All in all, it's just a very frustrating bit of the track...but on the exit, things really start to get interesting again.
When you put your foot down and the car wants to snap the rear out quickly with oversteer, you have to turn back to the opposite direction, thus crossing your arms back from one side to the other. Very fast hands in the car are required, in what can be quite a scary process because you aren't just fighting to get your hands back to neutral but also have to try to correct that snap of oversteer. This is definitely a very busy part of the lap if you don't have a nice balance on the rears.
There's a short run down to Mirabeau Bas, a ninety-degree right-hander which is fairly straightforward. The aim of the game here is to get the car on to the kerbs as much as possible in order to decrease the severity of the angle. On the exit, you have to carefully watch how the car re-settles as the rear can be quite unstable and if you have spun up your tyres on the exit out of the Hairpin then chances are that the car will try to break traction.
After accelerating just a little bit out of Mirabeau Bas, you have to then brake again and sharpen your angle to make the apex of Portier - a very, very tight corner which is made very difficult by the narrowness between the barriers. You can't clip the barriers on the right and you're aware of how near the barriers on the left are through the exit...even the legend himself got it wrong here during a race once which goes to show what a tricky little corner this is!
Just to add to the challenge, you need a good exit from this corner because it leads on to one of the few straight-ish sections of the track where you can be at full throttle. Every millimetre counts around Portier and though the kerb on the left-hand side is very slight - it's a poor excuse for a kerb, to be honest! - it's vital to use it just to open up the track a little bit more.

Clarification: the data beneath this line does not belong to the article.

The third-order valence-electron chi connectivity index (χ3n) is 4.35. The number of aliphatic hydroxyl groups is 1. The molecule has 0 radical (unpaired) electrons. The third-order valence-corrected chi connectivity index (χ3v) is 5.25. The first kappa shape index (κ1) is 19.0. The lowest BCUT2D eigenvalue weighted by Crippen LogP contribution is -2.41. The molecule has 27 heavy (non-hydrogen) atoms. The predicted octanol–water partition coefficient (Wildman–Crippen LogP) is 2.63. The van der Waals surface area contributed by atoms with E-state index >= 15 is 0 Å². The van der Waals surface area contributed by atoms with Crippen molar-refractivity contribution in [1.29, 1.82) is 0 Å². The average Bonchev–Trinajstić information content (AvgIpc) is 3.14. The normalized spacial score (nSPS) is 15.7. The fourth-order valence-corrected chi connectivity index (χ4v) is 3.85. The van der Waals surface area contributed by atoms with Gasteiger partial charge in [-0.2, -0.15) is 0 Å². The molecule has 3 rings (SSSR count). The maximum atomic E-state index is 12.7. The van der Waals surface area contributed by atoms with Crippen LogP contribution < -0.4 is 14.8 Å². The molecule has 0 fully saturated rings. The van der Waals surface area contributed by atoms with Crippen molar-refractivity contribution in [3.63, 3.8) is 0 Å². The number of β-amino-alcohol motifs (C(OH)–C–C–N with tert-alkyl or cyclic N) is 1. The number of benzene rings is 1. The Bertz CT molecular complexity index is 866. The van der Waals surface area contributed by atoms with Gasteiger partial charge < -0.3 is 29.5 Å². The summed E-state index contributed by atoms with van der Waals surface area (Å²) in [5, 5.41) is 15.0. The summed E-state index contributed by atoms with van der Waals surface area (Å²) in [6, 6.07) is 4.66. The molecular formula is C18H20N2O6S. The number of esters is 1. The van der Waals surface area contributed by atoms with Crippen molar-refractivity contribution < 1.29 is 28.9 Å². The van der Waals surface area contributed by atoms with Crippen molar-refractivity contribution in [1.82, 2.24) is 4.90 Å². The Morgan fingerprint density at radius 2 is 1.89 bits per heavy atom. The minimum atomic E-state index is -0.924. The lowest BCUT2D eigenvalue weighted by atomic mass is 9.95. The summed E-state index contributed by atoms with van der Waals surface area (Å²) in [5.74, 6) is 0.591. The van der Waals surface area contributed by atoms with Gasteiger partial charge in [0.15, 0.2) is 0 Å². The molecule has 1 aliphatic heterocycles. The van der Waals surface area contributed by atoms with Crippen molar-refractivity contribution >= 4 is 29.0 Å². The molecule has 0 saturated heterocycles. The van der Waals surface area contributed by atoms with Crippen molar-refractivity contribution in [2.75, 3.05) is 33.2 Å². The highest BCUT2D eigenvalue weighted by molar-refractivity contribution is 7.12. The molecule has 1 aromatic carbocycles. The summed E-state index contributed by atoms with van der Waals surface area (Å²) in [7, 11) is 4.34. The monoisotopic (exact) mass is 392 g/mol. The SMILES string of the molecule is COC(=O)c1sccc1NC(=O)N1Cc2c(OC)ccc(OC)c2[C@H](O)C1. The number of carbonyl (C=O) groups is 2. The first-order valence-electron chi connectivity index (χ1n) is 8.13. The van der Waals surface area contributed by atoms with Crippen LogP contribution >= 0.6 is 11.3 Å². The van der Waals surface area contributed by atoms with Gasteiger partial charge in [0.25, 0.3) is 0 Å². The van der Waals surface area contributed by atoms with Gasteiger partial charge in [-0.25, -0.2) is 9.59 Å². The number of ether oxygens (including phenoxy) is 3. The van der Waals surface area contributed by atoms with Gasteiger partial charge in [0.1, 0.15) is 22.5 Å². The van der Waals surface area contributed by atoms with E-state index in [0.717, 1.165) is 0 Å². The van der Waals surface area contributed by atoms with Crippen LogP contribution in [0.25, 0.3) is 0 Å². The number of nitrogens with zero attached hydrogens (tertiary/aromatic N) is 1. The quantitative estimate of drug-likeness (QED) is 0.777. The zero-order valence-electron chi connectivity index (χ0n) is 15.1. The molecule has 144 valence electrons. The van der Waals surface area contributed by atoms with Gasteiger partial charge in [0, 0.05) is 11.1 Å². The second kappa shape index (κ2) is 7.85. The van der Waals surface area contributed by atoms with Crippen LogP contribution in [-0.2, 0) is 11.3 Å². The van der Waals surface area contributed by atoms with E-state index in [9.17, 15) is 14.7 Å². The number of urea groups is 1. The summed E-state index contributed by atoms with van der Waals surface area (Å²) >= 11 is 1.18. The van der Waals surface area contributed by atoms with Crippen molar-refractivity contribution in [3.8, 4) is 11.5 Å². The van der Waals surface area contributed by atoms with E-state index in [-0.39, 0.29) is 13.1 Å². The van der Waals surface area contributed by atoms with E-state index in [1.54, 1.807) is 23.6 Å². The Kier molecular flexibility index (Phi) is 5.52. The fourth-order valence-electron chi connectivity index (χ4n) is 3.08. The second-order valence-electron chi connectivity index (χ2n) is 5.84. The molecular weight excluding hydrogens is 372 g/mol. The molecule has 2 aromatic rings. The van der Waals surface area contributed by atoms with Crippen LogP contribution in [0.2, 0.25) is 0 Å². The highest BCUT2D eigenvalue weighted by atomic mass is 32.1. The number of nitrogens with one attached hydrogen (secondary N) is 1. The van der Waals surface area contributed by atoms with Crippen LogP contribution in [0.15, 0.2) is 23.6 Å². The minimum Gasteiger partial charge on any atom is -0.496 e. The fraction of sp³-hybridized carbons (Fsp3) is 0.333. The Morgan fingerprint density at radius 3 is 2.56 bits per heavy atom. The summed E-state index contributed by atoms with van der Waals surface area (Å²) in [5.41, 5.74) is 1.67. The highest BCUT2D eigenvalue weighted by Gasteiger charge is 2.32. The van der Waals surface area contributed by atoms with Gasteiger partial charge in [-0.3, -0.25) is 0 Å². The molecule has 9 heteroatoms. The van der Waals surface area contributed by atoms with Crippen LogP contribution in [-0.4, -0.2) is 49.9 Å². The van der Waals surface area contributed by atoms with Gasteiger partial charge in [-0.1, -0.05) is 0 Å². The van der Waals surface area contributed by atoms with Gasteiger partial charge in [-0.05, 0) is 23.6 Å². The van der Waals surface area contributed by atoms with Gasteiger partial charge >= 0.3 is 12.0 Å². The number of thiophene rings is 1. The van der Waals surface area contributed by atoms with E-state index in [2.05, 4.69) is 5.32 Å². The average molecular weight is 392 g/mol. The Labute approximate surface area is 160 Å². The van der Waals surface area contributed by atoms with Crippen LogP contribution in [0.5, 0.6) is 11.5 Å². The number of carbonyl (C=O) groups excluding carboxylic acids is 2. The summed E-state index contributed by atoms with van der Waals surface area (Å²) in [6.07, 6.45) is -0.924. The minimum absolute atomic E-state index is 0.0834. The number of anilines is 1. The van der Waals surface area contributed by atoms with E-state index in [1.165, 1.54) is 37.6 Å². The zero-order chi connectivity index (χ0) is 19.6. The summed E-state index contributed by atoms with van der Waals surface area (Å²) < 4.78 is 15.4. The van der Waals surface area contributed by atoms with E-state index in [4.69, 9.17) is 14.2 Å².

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And then it's into the tunnel and an experience I'll never forget. I can remember that my immediate reaction upon entering the tunnel for the first time was that it was a) far darker than expected and b) very narrow with a far-tighter apex than I had been led to believe. It took me at least four or five laps before I was ready to commit to going full throttle. It's all about picking the right line through here but the difficulty is finding your reference points because it all looks the same. Adjusting to the light, however, isn't so much of a problem. You're aware it's changed but it's not as bizarre as you might imagine - it's exactly the same as going through a tunnel in your road car: you're aware that the light has changed but it doesn't remove any of your focus.
As for the actual apex itself, it's surprisingly tight and at first you might think 'it's never going to be full throttle'. But then you gradually build up speed, gaining confidence and an understanding of where you need to turn in. After that, you never look back and it's flat-out on every lap.
On the exit, you're not really aware of the light change again because your eyes are so focused towards the Nouvelle Chicane and you're out of the tunnel before you know it. At first, it's quite hard to pick out where you should be braking and where the corner is because it's hidden just behind the barriers.
It's an important corner because this is probably the best chance of an overtaking pass on the entire circuit. However, you need to be right behind the other car to have half a chance and that chance normally comes when the car in front struggles for traction out of the tunnel due to degrading tyres.
Approaching the Nouvelle Chicane, you also have to be very careful of the bump on the right-hand side of the track - although the race organisers have attempted to level it out. It's a bit of a shame if they have because it was one part of the track that you had to respect and be a little wary of.